According to a study by Eby, McManus, Simon, and Russell, 54% of those mentored reported being in at least one negative mentoring relationship. Mentoring, like all interpersonal relationships, is a very complex and ever changing situation. Negative events happen even in the healthiest of relationships, and are not necessarily a bad thing. The focus of this essay will be on particular behavioral patterns that have negative repercussions for an organization.
In order for a mentoring relationship to have value to the mentor, protégé, and the organization, there needs to be a certain level of trust between the parties. Sometimes this trust fails to develop due to simple personality differences or styles of work, but in other situations, it is the direct result of intentional behaviors on one or both parties.
In a 2010 Q&A with the Wall Street Journal, Dawn E. Chandler, Lillian Eby and Stacy E. McManus stated that simple neglect of a protégé, which is often unintentional, could have serious consequences that affect an organization. This often is not the intended action when someone enters into a mentoring relationship, but usually a reaction to concerns about their own career, personal life, or standing in the company, that causes the mentor to put their priorities first. “It's all perfectly understandable, but that doesn't excuse the damage it does to a protégé's ego, or wasting a protégé's time. Such neglect can lead to protégés' feeling that their mentors don't value the relationship. At worst, they may withdraw from the relationship or even leave the department or organization. At the least, they will be so annoyed or disgusted or hurt that they won't be open to accepting any guidance that might occur.”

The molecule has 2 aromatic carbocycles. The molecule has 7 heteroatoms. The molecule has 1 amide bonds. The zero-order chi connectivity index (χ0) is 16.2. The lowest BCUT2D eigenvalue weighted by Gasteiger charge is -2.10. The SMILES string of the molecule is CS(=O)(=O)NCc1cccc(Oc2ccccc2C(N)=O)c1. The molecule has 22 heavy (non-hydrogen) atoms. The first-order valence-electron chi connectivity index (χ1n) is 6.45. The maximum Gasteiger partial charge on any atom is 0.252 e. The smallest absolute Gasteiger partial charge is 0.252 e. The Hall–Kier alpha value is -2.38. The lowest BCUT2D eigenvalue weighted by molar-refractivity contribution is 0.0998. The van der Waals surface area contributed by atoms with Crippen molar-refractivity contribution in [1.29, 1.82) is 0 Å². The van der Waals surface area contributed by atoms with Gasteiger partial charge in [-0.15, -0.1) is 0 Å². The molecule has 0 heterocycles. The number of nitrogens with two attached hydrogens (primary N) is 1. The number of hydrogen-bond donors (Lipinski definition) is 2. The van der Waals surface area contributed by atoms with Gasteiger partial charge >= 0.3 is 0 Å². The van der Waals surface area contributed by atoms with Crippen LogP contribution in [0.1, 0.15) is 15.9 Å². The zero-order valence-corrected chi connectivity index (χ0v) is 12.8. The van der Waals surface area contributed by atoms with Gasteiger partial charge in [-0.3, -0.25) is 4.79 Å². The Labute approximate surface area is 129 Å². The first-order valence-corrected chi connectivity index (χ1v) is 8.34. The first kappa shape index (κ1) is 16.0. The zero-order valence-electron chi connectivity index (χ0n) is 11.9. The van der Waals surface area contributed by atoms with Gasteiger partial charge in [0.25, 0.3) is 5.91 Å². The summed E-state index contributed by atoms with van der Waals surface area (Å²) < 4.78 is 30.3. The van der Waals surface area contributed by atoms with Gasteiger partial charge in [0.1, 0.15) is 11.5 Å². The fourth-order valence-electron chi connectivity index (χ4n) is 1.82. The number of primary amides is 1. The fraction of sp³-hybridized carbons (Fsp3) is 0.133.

Manipulative behavior on the part of the mentor is another way a mentoring relationship can have negative repercussions for an entire organization. In a further study on negative mentoring in 2013, Eby & Allen classified manipulative behavior as “mentor behavior that is exploitative or politically motivated. This includes inappropriately delegating work, sabotaging the protégé, and taking credit for the protégé’s hard work.” It is common knowledge among human resources professionals and management experts that these behaviors are a good way to get an employee to disengage, worry about protecting their job instead of excelling at it, or to leave the organization completely. Not only does it create an environment of distrust, it hinders teamwork and progress. People will become protective of their ideas to the point of not sharing them rather than risk having this happen to them repeatedly. Repeatedly studies have found that employee discontent always leads to decreased output.
It is both unrealistic and unfair to place all blame for failures in mentoring relationships on the shoulders of the mentor. Protégé behavior also leads to negative repercussions to ripple through an organization. “Protégés experiencing negative mentoring may prompt them to engage in affect-driven behaviors such as instigating incivility.” (Andersson & Pearson, 1999). However, misdeeds by protégés are not necessarily a reaction to a mentor’s actions. The literature on mentoring currently has some connotations of entitlement. “The implicit argument goes as follows: If mentoring is good for